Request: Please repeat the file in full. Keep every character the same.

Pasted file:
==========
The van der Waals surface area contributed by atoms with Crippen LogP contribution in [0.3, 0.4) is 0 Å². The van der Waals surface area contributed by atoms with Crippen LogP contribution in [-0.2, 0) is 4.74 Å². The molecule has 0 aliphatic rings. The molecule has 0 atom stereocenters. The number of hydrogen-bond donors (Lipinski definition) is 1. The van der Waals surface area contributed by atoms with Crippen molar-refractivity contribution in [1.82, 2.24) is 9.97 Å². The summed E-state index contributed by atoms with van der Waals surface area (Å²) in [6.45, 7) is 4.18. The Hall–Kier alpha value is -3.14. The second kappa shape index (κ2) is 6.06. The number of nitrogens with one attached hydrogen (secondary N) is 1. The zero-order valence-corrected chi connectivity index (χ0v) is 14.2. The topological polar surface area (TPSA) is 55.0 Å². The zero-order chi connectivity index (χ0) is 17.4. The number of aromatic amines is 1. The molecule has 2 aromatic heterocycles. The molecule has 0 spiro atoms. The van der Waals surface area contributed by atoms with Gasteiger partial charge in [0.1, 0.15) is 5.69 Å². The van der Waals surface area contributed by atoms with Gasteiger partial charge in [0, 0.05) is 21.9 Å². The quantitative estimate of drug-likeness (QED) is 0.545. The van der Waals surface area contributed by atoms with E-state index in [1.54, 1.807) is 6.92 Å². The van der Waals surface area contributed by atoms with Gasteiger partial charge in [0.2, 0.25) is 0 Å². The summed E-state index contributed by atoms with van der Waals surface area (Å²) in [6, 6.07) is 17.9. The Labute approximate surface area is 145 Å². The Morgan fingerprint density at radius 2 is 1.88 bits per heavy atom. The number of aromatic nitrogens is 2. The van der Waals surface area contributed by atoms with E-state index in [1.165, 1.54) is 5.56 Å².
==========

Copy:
The van der Waals surface area contributed by atoms with Crippen LogP contribution in [0.3, 0.4) is 0 Å². The van der Waals surface area contributed by atoms with Crippen LogP contribution in [-0.2, 0) is 4.74 Å². The molecule has 0 aliphatic rings. The molecule has 0 atom stereocenters. The number of hydrogen-bond donors (Lipinski definition) is 1. The van der Waals surface area contributed by atoms with Crippen molar-refractivity contribution in [1.82, 2.24) is 9.97 Å². The summed E-state index contributed by atoms with van der Waals surface area (Å²) in [6.45, 7) is 4.18. The Hall–Kier alpha value is -3.14. The second kappa shape index (κ2) is 6.06. The number of nitrogens with one attached hydrogen (secondary N) is 1. The zero-order valence-corrected chi connectivity index (χ0v) is 14.2. The topological polar surface area (TPSA) is 55.0 Å². The zero-order chi connectivity index (χ0) is 17.4. The number of aromatic amines is 1. The molecule has 2 aromatic heterocycles. The molecule has 0 spiro atoms. The van der Waals surface area contributed by atoms with Gasteiger partial charge in [0.1, 0.15) is 5.69 Å². The van der Waals surface area contributed by atoms with Gasteiger partial charge in [0, 0.05) is 21.9 Å². The quantitative estimate of drug-likeness (QED) is 0.545. The van der Waals surface area contributed by atoms with E-state index in [1.54, 1.807) is 6.92 Å². The van der Waals surface area contributed by atoms with Gasteiger partial charge in [0.2, 0.25) is 0 Å². The summed E-state index contributed by atoms with van der Waals surface area (Å²) in [6, 6.07) is 17.9. The Labute approximate surface area is 145 Å². The Morgan fingerprint density at radius 2 is 1.88 bits per heavy atom. The number of aromatic nitrogens is 2. The van der Waals surface area contributed by atoms with E-state index in [1.165, 1.54) is 5.56 Å².